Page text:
In a survey of randomized, controlled clinical trials, among patients who were not immediate candidates for liver transplantation, arterial embolization improved 2-year survival compared with a control group (P = 0.017). Those authors concluded that chemoembolization improved survival and could become a standard treatment option.5–7
There may be survival benefits associated with other locoregional therapeutic options, such as wedge resection, radiofrequency ablation, and cryoablation, although if such benefits are present, they are very small.7 Ablative therapies, however, are effective temporizing measures while patients await liver transplantation.
Systemic therapy is the treatment of last resort for patients with metastatic HCC. A recent review of multiple Phase II and III trials detected no reproducible benefit associated with systemic therapy in patients with metastatic hepatic carcinoma.8 In that review, the authors recommended a no-treatment control group for Phase III trials. This recommendation may not be readily enforceable, however, because patients, at least in the United States, tend to be offered a choice of therapeutic options, even if one option offers questionable benefits and the other is experimental. A current review of agents in Phase II–III testing is shown in Table 1 and indicates the diversity of experimental and targeted agents that are available for patients with HCC.
|Epirubicin and celecoxib||COX-2 inhibitors|
|TAC 101||Retinoid, antiangiogenetic agent|
|PHY906 and capecitabine||Herb, antimetabolite|
|Flavopiridol and CPT-11||Antimitotic agent, topoisomerase I|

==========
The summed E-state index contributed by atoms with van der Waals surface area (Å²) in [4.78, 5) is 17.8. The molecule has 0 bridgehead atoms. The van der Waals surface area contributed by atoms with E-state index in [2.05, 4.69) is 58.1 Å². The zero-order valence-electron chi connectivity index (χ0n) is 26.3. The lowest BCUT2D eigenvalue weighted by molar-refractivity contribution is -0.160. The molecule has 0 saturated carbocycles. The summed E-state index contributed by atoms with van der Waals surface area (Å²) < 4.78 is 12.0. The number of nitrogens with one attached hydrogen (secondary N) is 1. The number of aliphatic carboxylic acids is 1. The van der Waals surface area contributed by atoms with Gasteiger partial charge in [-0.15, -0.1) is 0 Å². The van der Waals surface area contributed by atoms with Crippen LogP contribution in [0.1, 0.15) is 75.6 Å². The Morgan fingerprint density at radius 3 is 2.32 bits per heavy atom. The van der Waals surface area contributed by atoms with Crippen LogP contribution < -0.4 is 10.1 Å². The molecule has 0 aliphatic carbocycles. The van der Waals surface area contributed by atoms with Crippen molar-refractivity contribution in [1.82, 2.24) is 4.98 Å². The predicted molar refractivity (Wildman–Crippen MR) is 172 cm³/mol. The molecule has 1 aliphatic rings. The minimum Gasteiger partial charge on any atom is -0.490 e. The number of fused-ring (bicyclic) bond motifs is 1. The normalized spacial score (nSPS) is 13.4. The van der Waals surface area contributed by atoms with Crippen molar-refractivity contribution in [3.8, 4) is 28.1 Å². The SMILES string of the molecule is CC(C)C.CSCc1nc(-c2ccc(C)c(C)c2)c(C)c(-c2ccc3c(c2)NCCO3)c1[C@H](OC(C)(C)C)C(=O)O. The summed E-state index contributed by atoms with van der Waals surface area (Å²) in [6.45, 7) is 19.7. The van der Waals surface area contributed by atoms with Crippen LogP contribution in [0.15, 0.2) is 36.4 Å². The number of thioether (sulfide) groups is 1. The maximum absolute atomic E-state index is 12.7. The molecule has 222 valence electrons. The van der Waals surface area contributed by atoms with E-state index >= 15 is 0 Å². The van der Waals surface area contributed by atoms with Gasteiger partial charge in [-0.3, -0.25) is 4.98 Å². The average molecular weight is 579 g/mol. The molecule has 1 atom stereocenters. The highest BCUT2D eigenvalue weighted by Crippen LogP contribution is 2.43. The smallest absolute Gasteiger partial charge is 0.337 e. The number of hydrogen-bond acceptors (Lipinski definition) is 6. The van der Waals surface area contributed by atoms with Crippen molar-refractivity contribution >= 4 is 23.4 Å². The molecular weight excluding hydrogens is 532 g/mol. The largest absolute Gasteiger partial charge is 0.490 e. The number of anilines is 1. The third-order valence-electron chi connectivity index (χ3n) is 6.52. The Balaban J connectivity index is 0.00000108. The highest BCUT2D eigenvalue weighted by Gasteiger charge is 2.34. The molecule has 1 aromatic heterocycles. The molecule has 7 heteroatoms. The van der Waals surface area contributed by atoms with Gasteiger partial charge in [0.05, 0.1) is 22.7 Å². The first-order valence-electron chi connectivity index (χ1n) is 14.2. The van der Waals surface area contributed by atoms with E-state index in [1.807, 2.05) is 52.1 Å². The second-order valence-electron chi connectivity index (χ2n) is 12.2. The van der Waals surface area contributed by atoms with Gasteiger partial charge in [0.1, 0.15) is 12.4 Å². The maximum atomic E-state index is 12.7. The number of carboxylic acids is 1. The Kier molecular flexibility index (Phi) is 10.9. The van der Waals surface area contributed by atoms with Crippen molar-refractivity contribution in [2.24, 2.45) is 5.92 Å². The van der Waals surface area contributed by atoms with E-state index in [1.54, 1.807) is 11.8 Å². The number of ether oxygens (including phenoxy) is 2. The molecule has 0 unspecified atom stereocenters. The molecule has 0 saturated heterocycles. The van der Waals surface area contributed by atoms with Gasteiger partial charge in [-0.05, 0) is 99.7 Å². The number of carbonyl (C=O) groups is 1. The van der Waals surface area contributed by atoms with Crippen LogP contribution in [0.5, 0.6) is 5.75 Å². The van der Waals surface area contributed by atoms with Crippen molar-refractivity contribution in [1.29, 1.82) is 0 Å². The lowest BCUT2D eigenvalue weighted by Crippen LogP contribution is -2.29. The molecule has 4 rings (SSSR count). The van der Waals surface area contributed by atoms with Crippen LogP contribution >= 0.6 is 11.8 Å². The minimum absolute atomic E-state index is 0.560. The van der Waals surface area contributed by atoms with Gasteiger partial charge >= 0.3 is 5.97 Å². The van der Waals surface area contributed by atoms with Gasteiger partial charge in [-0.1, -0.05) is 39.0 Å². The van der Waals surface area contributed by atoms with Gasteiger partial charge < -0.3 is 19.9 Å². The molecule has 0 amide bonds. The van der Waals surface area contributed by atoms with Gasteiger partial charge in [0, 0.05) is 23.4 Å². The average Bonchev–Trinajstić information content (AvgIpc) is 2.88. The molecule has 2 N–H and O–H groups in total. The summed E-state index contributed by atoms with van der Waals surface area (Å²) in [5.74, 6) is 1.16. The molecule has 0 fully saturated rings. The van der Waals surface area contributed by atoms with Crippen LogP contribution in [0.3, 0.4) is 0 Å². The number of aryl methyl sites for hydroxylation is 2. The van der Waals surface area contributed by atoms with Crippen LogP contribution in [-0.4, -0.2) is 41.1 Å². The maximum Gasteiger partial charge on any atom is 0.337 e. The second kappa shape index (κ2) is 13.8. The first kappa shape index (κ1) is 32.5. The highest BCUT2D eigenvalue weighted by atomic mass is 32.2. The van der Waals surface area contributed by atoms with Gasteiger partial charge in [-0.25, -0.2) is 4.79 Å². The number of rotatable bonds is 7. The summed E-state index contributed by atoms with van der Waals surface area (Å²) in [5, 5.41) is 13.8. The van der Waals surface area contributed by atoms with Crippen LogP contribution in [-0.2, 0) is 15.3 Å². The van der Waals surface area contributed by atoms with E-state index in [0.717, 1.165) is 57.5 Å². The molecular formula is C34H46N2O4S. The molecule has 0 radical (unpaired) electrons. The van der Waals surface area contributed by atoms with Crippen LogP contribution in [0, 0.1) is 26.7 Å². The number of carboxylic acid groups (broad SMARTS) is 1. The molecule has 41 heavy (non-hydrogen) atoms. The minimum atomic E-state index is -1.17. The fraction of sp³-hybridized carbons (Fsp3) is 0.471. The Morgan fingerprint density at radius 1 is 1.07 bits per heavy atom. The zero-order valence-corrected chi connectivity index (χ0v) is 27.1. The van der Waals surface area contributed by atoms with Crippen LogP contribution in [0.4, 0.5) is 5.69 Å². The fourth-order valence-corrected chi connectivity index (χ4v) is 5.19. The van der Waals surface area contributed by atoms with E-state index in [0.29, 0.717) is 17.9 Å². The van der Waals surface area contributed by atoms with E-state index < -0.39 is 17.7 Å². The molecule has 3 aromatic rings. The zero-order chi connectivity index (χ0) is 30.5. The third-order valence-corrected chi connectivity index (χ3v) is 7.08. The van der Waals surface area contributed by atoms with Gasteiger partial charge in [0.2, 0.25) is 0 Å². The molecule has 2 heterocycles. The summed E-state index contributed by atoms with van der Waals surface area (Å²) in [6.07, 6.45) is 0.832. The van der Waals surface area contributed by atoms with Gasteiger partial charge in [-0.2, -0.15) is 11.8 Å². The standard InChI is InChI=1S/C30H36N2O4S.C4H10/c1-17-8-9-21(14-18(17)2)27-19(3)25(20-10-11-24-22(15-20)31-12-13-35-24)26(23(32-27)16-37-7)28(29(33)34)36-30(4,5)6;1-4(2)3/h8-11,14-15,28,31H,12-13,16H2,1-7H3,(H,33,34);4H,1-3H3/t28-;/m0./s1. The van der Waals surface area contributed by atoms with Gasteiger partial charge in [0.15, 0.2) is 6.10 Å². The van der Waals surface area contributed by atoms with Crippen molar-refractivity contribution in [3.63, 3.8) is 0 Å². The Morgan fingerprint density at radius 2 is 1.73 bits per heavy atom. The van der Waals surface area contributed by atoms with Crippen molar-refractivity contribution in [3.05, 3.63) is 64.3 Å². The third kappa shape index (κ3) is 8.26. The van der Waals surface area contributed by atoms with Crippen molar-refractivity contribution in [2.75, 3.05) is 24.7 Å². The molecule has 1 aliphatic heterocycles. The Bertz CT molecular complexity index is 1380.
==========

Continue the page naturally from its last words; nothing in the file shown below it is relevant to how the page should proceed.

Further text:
|Thalidomide and epirubicin||Antiangiogenesis, antimetabolite|
|Oblimerson and doxorubicin||Anti-Bcl-2 and antimetabolite|
Thalidomide, which is not on the list, was formerly used as a soporific agent for pregnant women in the 1960s, until it was found to be associated with profound perinatal defects, including limbless births. Thalidomide is known best as a major teratogen that caused birth defects in up to 12,000 children in the 1960s.9 It was shown that thalidomide inhibited growth factor–induced neovessel formation, a process that can explain its earlier devastating clinical toxicity. It is administered orally and is currently in multiple Phase II clinical trials.10
Thalidomide has unpredictable toxicities. It is a racemic glutamic acid analogue consisting of S(−) and R(+) enantiomers that interconvert under physiologic conditions.11 Whereas S(−) inhibits the release of tumor necrosis factor-α, the R(+) form acts as a sedative. At pH 7.0, thalidomide is degraded to 20 different products, all acting with different mechanisms; unfortunately, this characteristic cannot be invoked to explain the multiplicity of toxicities and anticancer effects associated with the drug.
It is believed that thalidomide exerts its therapeutic properties through the modulation of cytokines, particularly tumor necrosis factor-α, interferon, interleukins 10 and 12, cyclooxygenase 2, and nuclear factor κB. (For a more complete discussion, see Franks et al.11) In addition, thalidomide may have potent antiangiogenic activity.